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Commission denies ban on chicken-wire fences

ALBANY -- The Albany City Commission has tentatively voted down a measure that would ban chicken wire and other similar-styled fencing in front yards, despite pleas from one commissioner Tuesday.

The ordinance would have bolstered an existing ordinance that bans chain-link fencing in front yards in nonindustrial zoning districts, zoning officials say.

Chain-link fencing is legal in backyards.

The 4-2 vote against the measure -- with Commissioners Bob Langstaff and Roger Marietta the only "yes" votes -- means that, while chain link fences remain banned by city ordinance, hog wire, chicken wire and other types of welded-wire fencing is still legal.

The proposed ordinance came to the Commission table after being recommended for approval by the Albany-Dougherty Planning Commission.

That body took the issue up after Raymond Fajardo, who was cited by code enforcement for having a chain-link fence in his front yard on Forest Glen Drive, replaced it with a welded-wire fence instead.

Discussion of the proposed change seemed to focus on the impact on chain-link fences -- which have been banned under the city zoning code since a vote by the commission on Jan. 27, 2009.

"It doesn't seem like a very smart ordinance when most of the existing fences are chain-link fences," Mayor Pro Tem Christopher Pike said, in discussing prohibiting chain-link fences when much of the city's existing fences are grandfathered in.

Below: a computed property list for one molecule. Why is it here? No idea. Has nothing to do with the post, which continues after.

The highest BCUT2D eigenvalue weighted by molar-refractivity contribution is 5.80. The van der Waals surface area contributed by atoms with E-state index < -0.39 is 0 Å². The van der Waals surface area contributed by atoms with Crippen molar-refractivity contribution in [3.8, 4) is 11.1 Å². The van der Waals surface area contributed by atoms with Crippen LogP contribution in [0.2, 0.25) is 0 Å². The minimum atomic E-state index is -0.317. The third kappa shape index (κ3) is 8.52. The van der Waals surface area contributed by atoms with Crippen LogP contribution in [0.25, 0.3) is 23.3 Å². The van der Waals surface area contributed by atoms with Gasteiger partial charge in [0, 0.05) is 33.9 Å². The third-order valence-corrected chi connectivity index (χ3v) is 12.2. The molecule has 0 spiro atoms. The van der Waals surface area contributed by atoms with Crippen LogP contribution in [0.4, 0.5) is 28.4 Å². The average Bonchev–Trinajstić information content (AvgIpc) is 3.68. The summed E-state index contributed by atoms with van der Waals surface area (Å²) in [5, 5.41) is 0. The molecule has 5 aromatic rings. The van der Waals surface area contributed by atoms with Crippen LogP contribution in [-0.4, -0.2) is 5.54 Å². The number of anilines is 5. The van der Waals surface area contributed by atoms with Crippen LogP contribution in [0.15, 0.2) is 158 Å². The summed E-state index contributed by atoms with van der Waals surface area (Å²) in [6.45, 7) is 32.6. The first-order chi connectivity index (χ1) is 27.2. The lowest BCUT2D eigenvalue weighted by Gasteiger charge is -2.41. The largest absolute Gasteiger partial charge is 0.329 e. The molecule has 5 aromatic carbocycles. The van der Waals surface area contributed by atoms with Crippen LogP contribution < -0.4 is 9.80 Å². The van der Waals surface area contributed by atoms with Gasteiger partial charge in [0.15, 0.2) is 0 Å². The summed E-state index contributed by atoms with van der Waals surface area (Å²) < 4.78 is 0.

Albany Mayor Willie Adams said he had concerns about regulating items that affected people's homes.

"People's homes are sacred things," Adams said. "You have to be careful when you go messing with them."

Marietta expressed concern over whether banning chain-link fences would have security implications for people, given that many across the city use them to help keep people out.

"You all do realize that this vote means people can put up chicken wire fences in their yards, right?" Langstaff commented following the vote.

Langstaff clarified his position Wednesday.

"I understand the concerns of my fellow commissioners about the hardships it may create for those who have safety issues, but we can't become a city of neighborhoods filled with front-yard chicken wire fences," Langstaff said.

The Commission will take a final vote on the matter during its night meeting March 23.